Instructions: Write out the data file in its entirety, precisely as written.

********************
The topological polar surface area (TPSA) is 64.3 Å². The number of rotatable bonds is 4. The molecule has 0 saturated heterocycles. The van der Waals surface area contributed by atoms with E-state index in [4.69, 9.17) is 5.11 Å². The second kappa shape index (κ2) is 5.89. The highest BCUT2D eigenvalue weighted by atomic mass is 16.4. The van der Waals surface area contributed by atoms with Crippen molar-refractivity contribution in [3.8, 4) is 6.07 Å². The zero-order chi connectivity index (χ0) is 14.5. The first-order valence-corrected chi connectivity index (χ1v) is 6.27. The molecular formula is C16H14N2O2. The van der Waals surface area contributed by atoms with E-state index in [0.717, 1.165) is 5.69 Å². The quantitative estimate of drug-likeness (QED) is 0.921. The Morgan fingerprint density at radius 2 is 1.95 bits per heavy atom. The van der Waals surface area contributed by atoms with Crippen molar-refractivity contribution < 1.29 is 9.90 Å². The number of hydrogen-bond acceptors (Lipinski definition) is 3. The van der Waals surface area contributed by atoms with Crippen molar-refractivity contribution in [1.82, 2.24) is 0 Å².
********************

The topological polar surface area (TPSA) is 64.3 Å². The number of rotatable bonds is 4. The molecule has 0 saturated heterocycles. The van der Waals surface area contributed by atoms with E-state index in [4.69, 9.17) is 5.11 Å². The second kappa shape index (κ2) is 5.89. The highest BCUT2D eigenvalue weighted by atomic mass is 16.4. The van der Waals surface area contributed by atoms with Crippen molar-refractivity contribution in [3.8, 4) is 6.07 Å². The zero-order chi connectivity index (χ0) is 14.5. The first-order valence-corrected chi connectivity index (χ1v) is 6.27. The molecular formula is C16H14N2O2. The van der Waals surface area contributed by atoms with E-state index in [0.717, 1.165) is 5.69 Å². The quantitative estimate of drug-likeness (QED) is 0.921. The Morgan fingerprint density at radius 2 is 1.95 bits per heavy atom. The van der Waals surface area contributed by atoms with Crippen molar-refractivity contribution < 1.29 is 9.90 Å². The number of hydrogen-bond acceptors (Lipinski definition) is 3. The van der Waals surface area contributed by atoms with Crippen molar-refractivity contribution in [1.82, 2.24) is 0 Å².